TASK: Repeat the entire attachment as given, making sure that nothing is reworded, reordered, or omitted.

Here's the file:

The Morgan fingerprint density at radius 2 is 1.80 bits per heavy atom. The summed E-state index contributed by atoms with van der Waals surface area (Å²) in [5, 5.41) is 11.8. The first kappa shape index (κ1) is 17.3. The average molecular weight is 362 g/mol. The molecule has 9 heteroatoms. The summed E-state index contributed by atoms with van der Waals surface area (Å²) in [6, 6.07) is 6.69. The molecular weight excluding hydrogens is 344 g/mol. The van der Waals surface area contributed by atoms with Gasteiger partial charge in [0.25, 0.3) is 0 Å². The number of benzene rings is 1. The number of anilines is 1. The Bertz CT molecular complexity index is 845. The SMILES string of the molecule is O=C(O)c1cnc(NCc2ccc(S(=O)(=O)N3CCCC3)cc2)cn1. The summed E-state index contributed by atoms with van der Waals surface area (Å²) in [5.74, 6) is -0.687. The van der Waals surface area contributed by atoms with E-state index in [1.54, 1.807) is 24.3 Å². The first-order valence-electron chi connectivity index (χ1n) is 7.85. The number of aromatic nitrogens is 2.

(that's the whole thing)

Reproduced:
The Morgan fingerprint density at radius 2 is 1.80 bits per heavy atom. The summed E-state index contributed by atoms with van der Waals surface area (Å²) in [5, 5.41) is 11.8. The first kappa shape index (κ1) is 17.3. The average molecular weight is 362 g/mol. The molecule has 9 heteroatoms. The summed E-state index contributed by atoms with van der Waals surface area (Å²) in [6, 6.07) is 6.69. The molecular weight excluding hydrogens is 344 g/mol. The van der Waals surface area contributed by atoms with Gasteiger partial charge in [0.25, 0.3) is 0 Å². The number of benzene rings is 1. The number of anilines is 1. The Bertz CT molecular complexity index is 845. The SMILES string of the molecule is O=C(O)c1cnc(NCc2ccc(S(=O)(=O)N3CCCC3)cc2)cn1. The summed E-state index contributed by atoms with van der Waals surface area (Å²) in [5.74, 6) is -0.687. The van der Waals surface area contributed by atoms with E-state index in [1.54, 1.807) is 24.3 Å². The first-order valence-electron chi connectivity index (χ1n) is 7.85. The number of aromatic nitrogens is 2.